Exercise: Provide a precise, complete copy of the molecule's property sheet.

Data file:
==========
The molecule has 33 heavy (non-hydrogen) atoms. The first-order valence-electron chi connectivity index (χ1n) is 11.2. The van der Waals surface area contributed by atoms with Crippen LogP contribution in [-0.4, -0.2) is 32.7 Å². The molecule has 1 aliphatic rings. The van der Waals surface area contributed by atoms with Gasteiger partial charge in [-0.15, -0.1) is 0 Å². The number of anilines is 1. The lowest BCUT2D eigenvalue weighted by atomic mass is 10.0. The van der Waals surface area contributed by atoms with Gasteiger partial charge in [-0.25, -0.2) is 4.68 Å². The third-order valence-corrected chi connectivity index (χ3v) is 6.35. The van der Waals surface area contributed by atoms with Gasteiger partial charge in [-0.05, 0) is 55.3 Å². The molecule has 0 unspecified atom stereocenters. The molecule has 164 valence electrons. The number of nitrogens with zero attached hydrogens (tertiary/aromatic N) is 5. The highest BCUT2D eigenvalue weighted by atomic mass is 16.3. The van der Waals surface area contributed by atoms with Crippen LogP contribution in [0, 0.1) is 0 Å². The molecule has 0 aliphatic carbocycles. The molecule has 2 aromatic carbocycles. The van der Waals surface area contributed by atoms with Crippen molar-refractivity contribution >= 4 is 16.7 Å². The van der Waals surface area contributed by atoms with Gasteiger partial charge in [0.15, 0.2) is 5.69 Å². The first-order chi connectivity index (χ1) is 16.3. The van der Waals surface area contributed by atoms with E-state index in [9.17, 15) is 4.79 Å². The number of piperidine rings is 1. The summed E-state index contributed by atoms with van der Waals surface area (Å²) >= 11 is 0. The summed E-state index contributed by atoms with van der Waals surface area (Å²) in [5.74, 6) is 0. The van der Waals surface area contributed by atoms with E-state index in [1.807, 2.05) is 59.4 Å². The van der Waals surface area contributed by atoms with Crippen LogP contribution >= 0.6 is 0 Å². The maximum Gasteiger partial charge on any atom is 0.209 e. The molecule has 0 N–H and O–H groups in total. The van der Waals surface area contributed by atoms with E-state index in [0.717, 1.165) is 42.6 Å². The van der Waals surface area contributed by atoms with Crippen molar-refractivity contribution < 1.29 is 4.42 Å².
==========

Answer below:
The molecule has 33 heavy (non-hydrogen) atoms. The first-order valence-electron chi connectivity index (χ1n) is 11.2. The van der Waals surface area contributed by atoms with Crippen LogP contribution in [-0.4, -0.2) is 32.7 Å². The molecule has 1 aliphatic rings. The van der Waals surface area contributed by atoms with Gasteiger partial charge in [-0.15, -0.1) is 0 Å². The number of anilines is 1. The lowest BCUT2D eigenvalue weighted by atomic mass is 10.0. The van der Waals surface area contributed by atoms with Gasteiger partial charge in [-0.25, -0.2) is 4.68 Å². The third-order valence-corrected chi connectivity index (χ3v) is 6.35. The van der Waals surface area contributed by atoms with Gasteiger partial charge in [-0.05, 0) is 55.3 Å². The molecule has 0 unspecified atom stereocenters. The molecule has 164 valence electrons. The number of nitrogens with zero attached hydrogens (tertiary/aromatic N) is 5. The highest BCUT2D eigenvalue weighted by atomic mass is 16.3. The van der Waals surface area contributed by atoms with Crippen LogP contribution in [0, 0.1) is 0 Å². The molecule has 0 aliphatic carbocycles. The molecule has 2 aromatic carbocycles. The van der Waals surface area contributed by atoms with Crippen molar-refractivity contribution >= 4 is 16.7 Å². The van der Waals surface area contributed by atoms with Gasteiger partial charge in [0.15, 0.2) is 5.69 Å². The first-order chi connectivity index (χ1) is 16.3. The van der Waals surface area contributed by atoms with E-state index in [9.17, 15) is 4.79 Å². The number of piperidine rings is 1. The summed E-state index contributed by atoms with van der Waals surface area (Å²) >= 11 is 0. The summed E-state index contributed by atoms with van der Waals surface area (Å²) in [5.74, 6) is 0. The van der Waals surface area contributed by atoms with E-state index in [1.807, 2.05) is 59.4 Å². The van der Waals surface area contributed by atoms with Crippen LogP contribution >= 0.6 is 0 Å². The maximum Gasteiger partial charge on any atom is 0.209 e. The molecule has 0 N–H and O–H groups in total. The van der Waals surface area contributed by atoms with E-state index in [0.717, 1.165) is 42.6 Å². The van der Waals surface area contributed by atoms with Crippen molar-refractivity contribution < 1.29 is 4.42 Å².